Keywords:
Forest regrowth
Forest restoration
Forest landscape restoration
Large-scale restoration
Secondary forests
Second-growth forests
Tropical forests
Full Text
Introduction

Forest regeneration (i.e. natural forest regrowth) is the central promise to achieve forest and landscape restoration commitments and mitigate the global biodiversity and climate crisis (Chazdon et al., 2020). This restoration approach has shown to be more scalable and cost-effective than tree planting (Crouzeilles et al., 2017), yet deciding which areas could be restored through regeneration is still a critical research challenge. It is necessary understand where forest is regenerating in agricultural landscape and what are the drivers of their development and persistence (Brancalion et al., 2016b; Reid et al., 2018). Many recent studies have tried to understand the main drivers of forest regeneration based on remote sensing analyses of land-use change and to associate the regeneration probability to spatial drivers (e.g., Crouzeilles et al., 2020a; Molin et al., 2018; Nanni et al., 2019). In general, these studies have demonstrated that the chances of forest regeneration increase in steeper slopes (>12%), close to forest remnants, inside protected areas, and far from population centers (Borda-Niño et al., 2020).

Overall, forest regeneration in a particular area would be determined by the chances of being abandoned and recolonized by native forest species (Arroyo-Rodríguez et al., 2017). For instance, terrain slope is a key determinant of agriculture mechanization, which is a relevant for land management decisions when rural labor becomes scarce or land-use changes. In contrast, proximity to forest remnants is associated with the likelihood of seed dispersal to abandoned areas. Although some spatial drivers assessed through remote sensing can be useful surrogates of forest regeneration chances, some critical drivers rely on social surveys that have been rarely employed in restoration programs (Wortley et al., 2013). The integration of social survey findings with remote sensing approaches can potentially enhance the forest regeneration model’s accuracy at the landscape scale and approximate them to land management decision-making.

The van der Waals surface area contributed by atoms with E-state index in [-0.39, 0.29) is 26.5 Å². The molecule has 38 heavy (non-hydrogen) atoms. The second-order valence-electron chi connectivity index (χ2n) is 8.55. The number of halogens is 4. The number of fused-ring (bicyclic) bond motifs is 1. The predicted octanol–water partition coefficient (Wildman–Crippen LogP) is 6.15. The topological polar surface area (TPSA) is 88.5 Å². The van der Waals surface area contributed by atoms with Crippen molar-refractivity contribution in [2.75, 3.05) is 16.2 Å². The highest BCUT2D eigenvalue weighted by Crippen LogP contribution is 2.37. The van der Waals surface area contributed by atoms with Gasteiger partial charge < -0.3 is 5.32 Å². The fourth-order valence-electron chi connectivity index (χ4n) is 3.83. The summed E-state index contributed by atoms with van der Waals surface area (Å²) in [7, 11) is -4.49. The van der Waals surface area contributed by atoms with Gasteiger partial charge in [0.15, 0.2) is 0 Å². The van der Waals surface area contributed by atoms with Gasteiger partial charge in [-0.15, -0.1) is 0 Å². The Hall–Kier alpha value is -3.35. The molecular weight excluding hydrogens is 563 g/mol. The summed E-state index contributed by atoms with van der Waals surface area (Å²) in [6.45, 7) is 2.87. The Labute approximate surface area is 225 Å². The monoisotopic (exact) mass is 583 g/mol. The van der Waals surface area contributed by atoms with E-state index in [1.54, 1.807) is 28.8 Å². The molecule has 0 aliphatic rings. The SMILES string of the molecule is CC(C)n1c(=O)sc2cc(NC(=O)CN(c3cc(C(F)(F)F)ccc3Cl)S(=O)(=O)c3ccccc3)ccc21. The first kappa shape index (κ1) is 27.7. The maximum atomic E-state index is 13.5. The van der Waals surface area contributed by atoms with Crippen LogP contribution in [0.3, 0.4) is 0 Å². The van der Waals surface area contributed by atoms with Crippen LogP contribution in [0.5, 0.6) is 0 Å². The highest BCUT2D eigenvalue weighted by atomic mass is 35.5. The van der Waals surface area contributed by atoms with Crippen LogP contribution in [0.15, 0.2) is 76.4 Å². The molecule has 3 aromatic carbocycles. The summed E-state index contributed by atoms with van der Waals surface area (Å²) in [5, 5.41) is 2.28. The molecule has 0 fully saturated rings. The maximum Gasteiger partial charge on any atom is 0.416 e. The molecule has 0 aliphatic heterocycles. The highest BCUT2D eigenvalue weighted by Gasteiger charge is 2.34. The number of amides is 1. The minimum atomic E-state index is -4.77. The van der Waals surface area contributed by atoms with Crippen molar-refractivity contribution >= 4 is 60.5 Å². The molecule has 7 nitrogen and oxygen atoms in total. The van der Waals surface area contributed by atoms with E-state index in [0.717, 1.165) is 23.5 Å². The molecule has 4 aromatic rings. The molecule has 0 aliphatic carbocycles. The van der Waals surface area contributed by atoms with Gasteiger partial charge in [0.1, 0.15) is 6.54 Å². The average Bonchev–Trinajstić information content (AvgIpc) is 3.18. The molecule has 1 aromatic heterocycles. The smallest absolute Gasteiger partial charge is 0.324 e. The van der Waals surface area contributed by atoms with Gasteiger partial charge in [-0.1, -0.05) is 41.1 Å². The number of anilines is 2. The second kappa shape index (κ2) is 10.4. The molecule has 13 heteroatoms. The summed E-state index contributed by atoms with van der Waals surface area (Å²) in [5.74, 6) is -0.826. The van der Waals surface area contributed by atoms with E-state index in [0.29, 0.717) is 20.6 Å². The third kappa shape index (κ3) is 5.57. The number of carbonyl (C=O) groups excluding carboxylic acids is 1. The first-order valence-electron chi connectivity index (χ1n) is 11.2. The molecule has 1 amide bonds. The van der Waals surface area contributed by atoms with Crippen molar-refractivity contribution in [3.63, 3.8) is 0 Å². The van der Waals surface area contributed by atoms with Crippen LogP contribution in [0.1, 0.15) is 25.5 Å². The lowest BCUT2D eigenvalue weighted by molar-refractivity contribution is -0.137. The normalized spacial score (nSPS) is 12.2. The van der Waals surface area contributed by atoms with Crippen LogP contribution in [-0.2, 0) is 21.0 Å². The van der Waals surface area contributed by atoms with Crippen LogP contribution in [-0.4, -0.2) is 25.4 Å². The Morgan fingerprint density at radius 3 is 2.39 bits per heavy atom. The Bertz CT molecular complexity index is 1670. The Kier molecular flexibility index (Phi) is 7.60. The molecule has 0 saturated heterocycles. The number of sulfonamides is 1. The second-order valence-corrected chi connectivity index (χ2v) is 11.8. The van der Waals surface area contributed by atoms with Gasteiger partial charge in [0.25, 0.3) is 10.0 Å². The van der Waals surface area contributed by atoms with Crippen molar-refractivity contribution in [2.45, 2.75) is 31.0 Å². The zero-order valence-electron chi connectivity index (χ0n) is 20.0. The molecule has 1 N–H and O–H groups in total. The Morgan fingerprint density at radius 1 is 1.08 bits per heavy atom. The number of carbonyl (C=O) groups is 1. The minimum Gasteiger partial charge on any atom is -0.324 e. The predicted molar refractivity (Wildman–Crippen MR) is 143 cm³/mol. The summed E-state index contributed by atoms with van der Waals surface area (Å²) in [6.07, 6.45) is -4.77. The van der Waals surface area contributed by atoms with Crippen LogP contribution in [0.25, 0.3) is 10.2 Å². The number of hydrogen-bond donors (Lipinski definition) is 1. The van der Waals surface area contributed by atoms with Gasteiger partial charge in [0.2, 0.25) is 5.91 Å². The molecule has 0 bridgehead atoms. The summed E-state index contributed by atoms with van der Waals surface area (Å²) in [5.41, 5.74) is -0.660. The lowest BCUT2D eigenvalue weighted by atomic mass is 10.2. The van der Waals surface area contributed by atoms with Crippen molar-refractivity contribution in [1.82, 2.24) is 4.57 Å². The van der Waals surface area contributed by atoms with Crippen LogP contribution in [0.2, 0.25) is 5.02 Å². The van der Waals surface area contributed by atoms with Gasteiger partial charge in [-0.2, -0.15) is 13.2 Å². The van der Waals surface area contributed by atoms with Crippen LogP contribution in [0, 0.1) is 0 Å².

Here, we explored the influence of biophysical (i.e. altitude, slope, topography and distance to rivers and remnant forest patches) and socioeconomic (related to the landowner and to the farm) drivers, including drivers obtained by a survey with local farmers, on forest regeneration in a rural landscape of Southeastern Brazil. We hypothesized that biophysical and socioeconomic drivers are significantly correlated to forest regeneration. We expect that the inclusion of socioeconomic drivers obtained by social surveys positively complement the use of spatial drivers traditionally employed in forest regeneration studies, thus highlighting the importance of social science tools to guide decisions and improve spatial prioritization in restoration programs.

MethodsStudy site

The study area was the Corumbataí River basin, located in São Paulo State, in Southeast Brazil. The basin encompasses 1700 km2 and ranges in elevation from 470 to 1058 m. It has a mean annual temperature of 22 °C and an annual rainfall of 1390 mm. The topography varies from flat to steep, with a higher percentage of steep slopes in the northwest of the basin (Valente, 2001). Main land-uses are sugarcane fields (44%, mostly on lowlands between 470 to 600 m), extensive pasturelands for dairy and beef cattle (26%, mainly on slopes and highlands between 600 to 1508 m), and native forest (16%). The remaining area is occupied by eucalypt plantations and other crops (Ferraz et al., 2014). Native forest cover increased by 7.7% during the study period (1995–2018). Most of the area where native forest increased were formerly occupied by extensive pastures (54.5%), sugarcane (37.2%), and eucalypt plantations (3.9%). Detailed information on areas with native forest increase and a brief history of the occupation of the territory is presented in Supplementary Material 1.